Happy New Year from all Itchen Valley Parish!
The following article appears in the January edition of Itchen Valley News
I got engaged on New Year’s Day…a few years ago now. There is something about a New Year. If it is not close relations and friends asking you difficult-to-answer questions, the Christmas and New Year’s holiday gives you the space to reflect on, where your life is going. Many of us get engaged at around this time.
Some others of us feel pretty disconsolate as we recover from all the partying and start to get geared up for another 12 months. Maybe that is why so many people every January take out expensive subscriptions to gyms, perhaps in the hope that, by improving their physical fitness, they will end up feeling happier.
But I want to recommend to you not so much physical fitness, as spiritual fitness. But before you yawn and turn over the page, did you by any chance read agony aunt Marie O’Riordan’s article in the Times just before Christmas entitled ‘How to survive Christmas with your family’. She writes: “None of us deliberately saves up our worst family rows for Christmas…but the occasion certainly seems to be an arena tailor made for a SuperRow. Extended contact with unfamiliar relatives, enforced jolliness; morning drinking; afternoon drinking; manifestly overindulged, whining kids, dyspepsia; dysphoria…..no wonder lawyers describe their first day of business after New Year as “Divorce Day”. This is the time of year when unhappiness explodes”
Marie gives a series of answers to questions which her readers have sent in, which I hope were useful to those who read the article. But, if you did have a SuperRow over the holiday and are sitting now in the emotional aftermath, I wonder if another agony……uncle’s words might be of some help. St. Paul describes, in Galatians Chapter 4 verse 19, the way we are naturally, without taking spiritual exercise. And many of the words he uses are similar to those used in the introduction to that Times article. But he also describes, in verse 22, the characteristics of those who are spiritually fit: “love, joy, peace, forbearance, kindness, goodness, faithfulness, gentleness and self –control”.
When I first read verse 22 I thought to myself – so this is what spiritual fitness means: I must grit my teeth and try and show these virtues, even though I didn’t want to do so and even though it was really difficult. Maybe I was just a natural curmudgeon.
But then I looked at the words that St Paul uses to describe these virtues: he calls them ‘the fruit of the Spirit’. The Spirit in this case is not alcoholic, not sloe gin, but rather the Holy Spirit – one of the Trinity, with the Father and the Son, who make up God. Christians see the Holy Spirit as a person – not an ‘it’. And Christians believe that any of us can ask the person of the Holy Spirit to come and live in us and fill us up. As the Holy Spirit does so, we find that we change. We start to show these virtues. We no longer want to be the curmudgeon, the person who takes exception to Uncle Jerome’s tasteless jokes or Aunt Agatha’s personal hygiene. The virtues St Paul describes are the fruits of the Holy Spirit because they are the manifestation of the Holy Spirit living in us, making us the way we were always intended by God to be, not the product of us gritting our teeth and trying hard to be nice.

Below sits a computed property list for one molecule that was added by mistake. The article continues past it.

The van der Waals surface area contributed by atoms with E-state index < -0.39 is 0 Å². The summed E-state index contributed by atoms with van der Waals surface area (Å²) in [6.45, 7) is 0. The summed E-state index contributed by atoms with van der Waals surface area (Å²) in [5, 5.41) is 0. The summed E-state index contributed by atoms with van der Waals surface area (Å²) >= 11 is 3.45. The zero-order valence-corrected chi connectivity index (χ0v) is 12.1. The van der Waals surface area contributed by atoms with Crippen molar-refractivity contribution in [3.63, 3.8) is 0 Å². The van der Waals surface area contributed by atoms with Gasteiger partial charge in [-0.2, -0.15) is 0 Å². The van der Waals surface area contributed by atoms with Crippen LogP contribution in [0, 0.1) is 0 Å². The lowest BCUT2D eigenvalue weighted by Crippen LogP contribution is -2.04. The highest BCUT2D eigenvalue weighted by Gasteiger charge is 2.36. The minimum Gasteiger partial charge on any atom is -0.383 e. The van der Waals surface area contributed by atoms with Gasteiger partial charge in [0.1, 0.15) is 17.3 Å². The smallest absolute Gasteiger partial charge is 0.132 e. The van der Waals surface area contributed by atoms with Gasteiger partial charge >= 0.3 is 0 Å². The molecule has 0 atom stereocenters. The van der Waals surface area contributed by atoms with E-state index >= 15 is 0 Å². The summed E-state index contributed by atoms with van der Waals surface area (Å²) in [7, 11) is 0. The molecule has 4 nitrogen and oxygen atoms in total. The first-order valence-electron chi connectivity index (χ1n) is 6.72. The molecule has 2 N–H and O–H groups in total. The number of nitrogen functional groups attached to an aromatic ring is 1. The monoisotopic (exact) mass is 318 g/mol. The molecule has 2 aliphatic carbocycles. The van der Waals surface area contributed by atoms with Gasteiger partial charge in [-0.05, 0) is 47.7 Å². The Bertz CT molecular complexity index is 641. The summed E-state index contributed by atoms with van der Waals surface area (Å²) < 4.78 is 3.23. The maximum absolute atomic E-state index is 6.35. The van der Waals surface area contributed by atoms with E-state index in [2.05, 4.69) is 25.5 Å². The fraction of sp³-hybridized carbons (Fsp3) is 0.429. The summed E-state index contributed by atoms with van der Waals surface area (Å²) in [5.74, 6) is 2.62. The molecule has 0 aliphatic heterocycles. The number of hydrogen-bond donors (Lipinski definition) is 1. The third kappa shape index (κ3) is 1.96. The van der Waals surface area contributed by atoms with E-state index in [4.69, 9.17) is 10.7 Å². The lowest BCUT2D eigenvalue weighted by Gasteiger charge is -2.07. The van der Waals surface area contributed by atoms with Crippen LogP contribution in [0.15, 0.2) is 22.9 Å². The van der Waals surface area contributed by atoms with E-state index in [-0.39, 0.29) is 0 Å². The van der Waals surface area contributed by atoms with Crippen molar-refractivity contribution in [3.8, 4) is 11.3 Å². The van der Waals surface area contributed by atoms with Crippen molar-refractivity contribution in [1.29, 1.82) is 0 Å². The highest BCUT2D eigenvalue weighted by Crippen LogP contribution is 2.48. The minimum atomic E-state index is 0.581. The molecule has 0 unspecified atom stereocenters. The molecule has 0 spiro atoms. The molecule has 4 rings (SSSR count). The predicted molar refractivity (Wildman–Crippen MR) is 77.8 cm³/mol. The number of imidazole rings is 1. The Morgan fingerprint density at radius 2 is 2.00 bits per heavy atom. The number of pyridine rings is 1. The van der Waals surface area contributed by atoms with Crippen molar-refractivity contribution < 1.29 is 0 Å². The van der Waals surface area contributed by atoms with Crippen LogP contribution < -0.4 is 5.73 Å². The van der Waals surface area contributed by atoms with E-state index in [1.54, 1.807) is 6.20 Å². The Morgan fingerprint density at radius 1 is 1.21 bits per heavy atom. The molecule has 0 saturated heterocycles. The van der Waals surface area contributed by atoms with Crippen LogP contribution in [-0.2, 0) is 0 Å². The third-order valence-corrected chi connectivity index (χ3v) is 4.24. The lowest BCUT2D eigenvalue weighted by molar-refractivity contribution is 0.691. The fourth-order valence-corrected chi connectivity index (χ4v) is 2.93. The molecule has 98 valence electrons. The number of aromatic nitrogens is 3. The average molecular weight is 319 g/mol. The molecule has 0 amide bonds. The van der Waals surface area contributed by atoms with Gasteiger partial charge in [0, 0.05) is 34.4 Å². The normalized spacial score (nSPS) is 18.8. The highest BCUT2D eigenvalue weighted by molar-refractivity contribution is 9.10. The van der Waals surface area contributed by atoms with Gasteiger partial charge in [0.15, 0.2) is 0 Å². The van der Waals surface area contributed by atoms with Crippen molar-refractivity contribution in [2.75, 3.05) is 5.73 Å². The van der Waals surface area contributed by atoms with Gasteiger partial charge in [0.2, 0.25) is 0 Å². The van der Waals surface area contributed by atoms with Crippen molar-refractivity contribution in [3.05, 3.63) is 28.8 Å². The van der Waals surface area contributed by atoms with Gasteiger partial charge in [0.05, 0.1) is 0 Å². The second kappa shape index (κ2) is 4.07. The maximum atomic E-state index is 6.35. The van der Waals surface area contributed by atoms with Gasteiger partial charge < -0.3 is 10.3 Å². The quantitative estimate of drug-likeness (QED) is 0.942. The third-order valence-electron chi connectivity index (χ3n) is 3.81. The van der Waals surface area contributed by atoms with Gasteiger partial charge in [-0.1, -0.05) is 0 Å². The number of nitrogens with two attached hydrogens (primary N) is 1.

So how do we get this character make over? All we need to do is to ask God’s forgiveness for being the miserable so and so that we were in the past, resolve not to be one again and to ask for the Holy Spirit to come into our lives to make this happen. If we do this sincerely (from our hearts) then the Holy Spirit will do so and we will find that gradually we will change.
As this happens, we find that we become more interested in the Holy Spirit who has achieved the transformation and in God the Father and the Son. We find that we want to learn more about God and speak to God in prayer. A good way of doing this is to read the Bible daily in a modern version – I use the New International Version of the Bible and follow something called the Bible in One Year www.htb.org/bioy – which has a really useful and relevant commentary. It’s available as a smart phone app so you can read it on the train as you commute or as you have your first morning coffee, when the children allow.
So, if we really want to change, why not try out becoming spiritually fit, as well as physically fit, in 2015? Spiritual fitness will make a real and lasting change and there is absolutely no subscription to be paid.
Revd Alex Pease